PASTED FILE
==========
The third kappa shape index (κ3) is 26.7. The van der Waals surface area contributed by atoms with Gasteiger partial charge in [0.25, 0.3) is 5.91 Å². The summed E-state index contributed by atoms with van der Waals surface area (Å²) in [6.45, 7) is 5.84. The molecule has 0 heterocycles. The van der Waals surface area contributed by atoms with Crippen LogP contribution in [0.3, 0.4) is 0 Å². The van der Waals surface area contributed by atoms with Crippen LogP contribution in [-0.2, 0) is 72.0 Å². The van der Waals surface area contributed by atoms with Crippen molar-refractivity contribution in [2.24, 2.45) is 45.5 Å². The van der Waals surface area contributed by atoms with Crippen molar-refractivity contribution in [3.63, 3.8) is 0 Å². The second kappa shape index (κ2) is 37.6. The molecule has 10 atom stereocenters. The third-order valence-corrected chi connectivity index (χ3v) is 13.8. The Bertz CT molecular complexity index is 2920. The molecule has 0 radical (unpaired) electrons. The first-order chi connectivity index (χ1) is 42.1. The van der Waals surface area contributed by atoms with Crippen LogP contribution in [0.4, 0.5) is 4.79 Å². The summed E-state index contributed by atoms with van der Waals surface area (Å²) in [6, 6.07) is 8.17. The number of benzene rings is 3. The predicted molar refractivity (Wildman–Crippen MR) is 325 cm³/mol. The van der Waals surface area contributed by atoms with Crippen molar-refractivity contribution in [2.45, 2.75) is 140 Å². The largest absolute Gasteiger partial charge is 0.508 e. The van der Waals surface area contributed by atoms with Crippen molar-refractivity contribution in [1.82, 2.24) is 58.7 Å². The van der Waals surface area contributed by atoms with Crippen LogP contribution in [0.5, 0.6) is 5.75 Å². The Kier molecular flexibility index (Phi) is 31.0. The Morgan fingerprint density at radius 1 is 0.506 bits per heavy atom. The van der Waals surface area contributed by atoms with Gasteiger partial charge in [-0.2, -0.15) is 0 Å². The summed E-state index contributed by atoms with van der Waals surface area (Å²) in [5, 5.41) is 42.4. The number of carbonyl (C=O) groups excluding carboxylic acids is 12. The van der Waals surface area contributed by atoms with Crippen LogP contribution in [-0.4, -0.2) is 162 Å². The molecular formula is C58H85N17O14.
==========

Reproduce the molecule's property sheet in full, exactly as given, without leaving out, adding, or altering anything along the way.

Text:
The third kappa shape index (κ3) is 26.7. The van der Waals surface area contributed by atoms with Gasteiger partial charge in [0.25, 0.3) is 5.91 Å². The summed E-state index contributed by atoms with van der Waals surface area (Å²) in [6.45, 7) is 5.84. The molecule has 0 heterocycles. The van der Waals surface area contributed by atoms with Crippen LogP contribution in [0.3, 0.4) is 0 Å². The van der Waals surface area contributed by atoms with Crippen LogP contribution in [-0.2, 0) is 72.0 Å². The van der Waals surface area contributed by atoms with Crippen molar-refractivity contribution in [2.24, 2.45) is 45.5 Å². The van der Waals surface area contributed by atoms with Crippen molar-refractivity contribution in [3.63, 3.8) is 0 Å². The second kappa shape index (κ2) is 37.6. The molecule has 10 atom stereocenters. The third-order valence-corrected chi connectivity index (χ3v) is 13.8. The Bertz CT molecular complexity index is 2920. The molecule has 0 radical (unpaired) electrons. The first-order chi connectivity index (χ1) is 42.1. The van der Waals surface area contributed by atoms with Crippen LogP contribution in [0.4, 0.5) is 4.79 Å². The summed E-state index contributed by atoms with van der Waals surface area (Å²) in [6, 6.07) is 8.17. The number of benzene rings is 3. The predicted molar refractivity (Wildman–Crippen MR) is 325 cm³/mol. The van der Waals surface area contributed by atoms with Crippen molar-refractivity contribution in [2.45, 2.75) is 140 Å². The largest absolute Gasteiger partial charge is 0.508 e. The van der Waals surface area contributed by atoms with Crippen molar-refractivity contribution in [1.82, 2.24) is 58.7 Å². The van der Waals surface area contributed by atoms with Crippen LogP contribution in [0.5, 0.6) is 5.75 Å². The Kier molecular flexibility index (Phi) is 31.0. The Morgan fingerprint density at radius 1 is 0.506 bits per heavy atom. The van der Waals surface area contributed by atoms with Gasteiger partial charge in [-0.2, -0.15) is 0 Å². The summed E-state index contributed by atoms with van der Waals surface area (Å²) in [5, 5.41) is 42.4. The number of carbonyl (C=O) groups excluding carboxylic acids is 12. The van der Waals surface area contributed by atoms with Crippen LogP contribution in [-0.4, -0.2) is 162 Å². The molecular formula is C58H85N17O14.